Once again, we’ll see Zach make plays like this later in the game. I think he was still rusty at this point, trying to reacclimate himself to the timing and rhythm of the game. Grade: 4.0
3rd & 7 – Qtr: 1, (1:12) (Shotgun) Z.Wilson pass deep right to E.Moore to PIT 47 for 20 yards (L.Wallace; R.Spillane).
Oh yeah… this is the good stuff. Third-and-seven, Wilson hits Elijah Moore for 20 yards on an out route from the opposite half. The anticipation is ridiculous, as Wilson begins his motion before Moore even breaks. Elite throw.
Wilson’s first half did have flashes of greatness, like this one, but it wasn’t until the second half that he cleaned up his mistakes and started thriving on a down-to-down basis. Grade: 7.0
2nd & 8 – Qtr: 2, (7:51) (Shotgun) Z.Wilson pass incomplete short right to G.Wilson.
Zach still needs to get the missed layups out of his game. Here, he yanks the ball on a screen pass to Garrett and misses wide-left. You just can’t miss these. Grade: 3.0
3rd & 14 – Qtr: 2, (3:58) (Shotgun) Z.Wilson pass incomplete short right to G.Wilson (A.Maulet) [L.Ogunjobi].
Zach forces one on third-and-long and tosses an interceptable ball. Fortunately, Pittsburgh drops it, but Zach should not be attempting this pass to Garrett considering the defender’s tight coverage. Throw it away and live for the next drive.
Or, if he manipulates the robber safety well enough, he could come back to the left side and hit Moore on a deep curl. Zach will learn this quickly – we’ll see some great manipulation of Pittsburgh’s defenders later in the game. Grade: 3.0
3rd & 5 – Qtr: 2, (1:56) (Shotgun) Z.Wilson pass incomplete deep right to Mi.Carter. PIT-T.Edmunds was injured during the play. NYJ-M.Mitchell was injured during the play. PENALTY on PIT-A.Maulet, Defensive Holding, 5 yards, enforced at PIT 49 – No Play.
First off, I think Zach needs to hit Garrett on this out-breaker out of the slot. Zach starts his progression on the left side of the field and is looking at Garrett as he beats his man, but decides not to target him.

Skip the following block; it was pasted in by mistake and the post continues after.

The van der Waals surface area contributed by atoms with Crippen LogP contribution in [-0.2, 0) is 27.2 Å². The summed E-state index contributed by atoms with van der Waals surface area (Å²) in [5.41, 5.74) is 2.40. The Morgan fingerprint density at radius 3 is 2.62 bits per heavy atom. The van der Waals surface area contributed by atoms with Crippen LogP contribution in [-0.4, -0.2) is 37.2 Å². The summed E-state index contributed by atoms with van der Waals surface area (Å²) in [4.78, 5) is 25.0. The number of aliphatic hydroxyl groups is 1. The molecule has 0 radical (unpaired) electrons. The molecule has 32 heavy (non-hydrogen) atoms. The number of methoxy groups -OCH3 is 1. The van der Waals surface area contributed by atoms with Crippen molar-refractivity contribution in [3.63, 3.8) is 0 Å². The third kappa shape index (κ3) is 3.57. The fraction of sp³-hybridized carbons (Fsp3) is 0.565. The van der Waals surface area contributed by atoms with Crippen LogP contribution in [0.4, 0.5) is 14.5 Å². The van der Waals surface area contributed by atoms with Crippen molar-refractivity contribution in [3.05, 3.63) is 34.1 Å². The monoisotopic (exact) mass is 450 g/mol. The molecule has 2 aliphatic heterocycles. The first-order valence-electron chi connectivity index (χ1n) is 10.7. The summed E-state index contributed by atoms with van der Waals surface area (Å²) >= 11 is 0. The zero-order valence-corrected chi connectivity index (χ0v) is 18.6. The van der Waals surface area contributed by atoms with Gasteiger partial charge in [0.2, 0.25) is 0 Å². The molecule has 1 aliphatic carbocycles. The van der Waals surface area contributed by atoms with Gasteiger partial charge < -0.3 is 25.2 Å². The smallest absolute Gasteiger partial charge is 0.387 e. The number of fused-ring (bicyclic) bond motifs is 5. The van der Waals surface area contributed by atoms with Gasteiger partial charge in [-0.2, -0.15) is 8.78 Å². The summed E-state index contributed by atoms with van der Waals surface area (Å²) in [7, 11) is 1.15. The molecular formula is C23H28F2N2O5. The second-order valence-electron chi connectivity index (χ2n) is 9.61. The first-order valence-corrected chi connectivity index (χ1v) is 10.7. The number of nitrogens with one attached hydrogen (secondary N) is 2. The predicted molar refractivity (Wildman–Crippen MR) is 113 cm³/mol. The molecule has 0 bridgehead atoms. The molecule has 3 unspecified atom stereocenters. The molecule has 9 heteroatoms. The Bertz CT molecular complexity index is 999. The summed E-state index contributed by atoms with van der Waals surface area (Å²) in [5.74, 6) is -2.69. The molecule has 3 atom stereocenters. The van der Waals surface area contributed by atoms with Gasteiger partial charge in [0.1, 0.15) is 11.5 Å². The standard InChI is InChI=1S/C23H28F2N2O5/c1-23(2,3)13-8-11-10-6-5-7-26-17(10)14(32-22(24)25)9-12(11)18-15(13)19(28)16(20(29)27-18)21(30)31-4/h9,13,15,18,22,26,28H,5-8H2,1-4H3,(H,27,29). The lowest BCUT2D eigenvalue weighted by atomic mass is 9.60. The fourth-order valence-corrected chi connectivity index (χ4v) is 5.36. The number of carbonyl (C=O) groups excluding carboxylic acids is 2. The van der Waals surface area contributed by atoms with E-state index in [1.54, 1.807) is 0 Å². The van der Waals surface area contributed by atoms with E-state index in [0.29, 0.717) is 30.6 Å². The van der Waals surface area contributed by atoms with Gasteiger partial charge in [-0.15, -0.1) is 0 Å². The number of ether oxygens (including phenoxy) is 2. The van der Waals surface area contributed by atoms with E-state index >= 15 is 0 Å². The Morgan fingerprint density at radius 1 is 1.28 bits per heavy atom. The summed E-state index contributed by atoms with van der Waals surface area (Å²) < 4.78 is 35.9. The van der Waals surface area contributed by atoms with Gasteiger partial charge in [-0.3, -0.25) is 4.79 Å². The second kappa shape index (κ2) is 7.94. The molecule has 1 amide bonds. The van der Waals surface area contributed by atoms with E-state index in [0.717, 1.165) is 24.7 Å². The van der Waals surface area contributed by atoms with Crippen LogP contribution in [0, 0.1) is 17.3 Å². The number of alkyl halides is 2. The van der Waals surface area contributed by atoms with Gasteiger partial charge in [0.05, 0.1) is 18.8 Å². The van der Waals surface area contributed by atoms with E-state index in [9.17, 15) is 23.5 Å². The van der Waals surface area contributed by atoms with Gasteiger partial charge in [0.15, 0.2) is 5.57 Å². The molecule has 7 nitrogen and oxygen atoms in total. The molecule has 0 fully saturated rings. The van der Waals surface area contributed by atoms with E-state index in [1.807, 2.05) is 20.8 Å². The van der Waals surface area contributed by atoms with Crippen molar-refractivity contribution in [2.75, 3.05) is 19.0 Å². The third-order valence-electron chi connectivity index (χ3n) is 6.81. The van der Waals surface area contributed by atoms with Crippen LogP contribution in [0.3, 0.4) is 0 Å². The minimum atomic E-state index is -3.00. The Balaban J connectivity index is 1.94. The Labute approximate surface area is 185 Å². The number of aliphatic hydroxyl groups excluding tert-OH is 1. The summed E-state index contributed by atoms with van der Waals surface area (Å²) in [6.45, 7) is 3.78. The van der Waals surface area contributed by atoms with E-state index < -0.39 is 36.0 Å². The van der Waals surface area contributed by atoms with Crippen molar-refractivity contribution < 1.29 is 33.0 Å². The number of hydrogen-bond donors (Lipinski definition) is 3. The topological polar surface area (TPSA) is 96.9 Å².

After that, I think Zach would’ve been best-served throwing this away. He puts Michael Carter in enormous danger here by leading him directly into the safety help. Carter takes a massive hit. Grade: 3.5
2nd & 11 – Qtr: 2, (:40) (No Huddle, Shotgun) Z.Wilson pass incomplete deep right to C.Davis.
Wilson’s most underrated play of the game. The pressure forces to drift Wilson as far back as 15 yards behind the line of scrimmage. He sees Corey Davis improvising and plants his feet to throw, launching an absolute dime with pressure in his face. This was ruled incomplete, but it should’ve been a catch, as seen below. Regardless, it’s an incredible throw. An effortless 33 yards through the air. Grade: 8.0
— OnlyJets (@OnlyJets1) October 4, 2022
3rd & 11 – Qtr: 2, (:33) (Shotgun) Z.Wilson pass deep left intended for J.Smith INTERCEPTED by C.Sutton at PIT 4. C.Sutton pushed ob at PIT 30 for 26 yards (C.McGovern).
We close out Wilson’s first half with an atrocious interception. The Jets are in field goal range with the half nearing its end, and they are set to get the ball to start the second half. There is no need to take any risks here. But Wilson makes the costly mistake, kickstarting the momentum shift in Pittsburgh’s favor.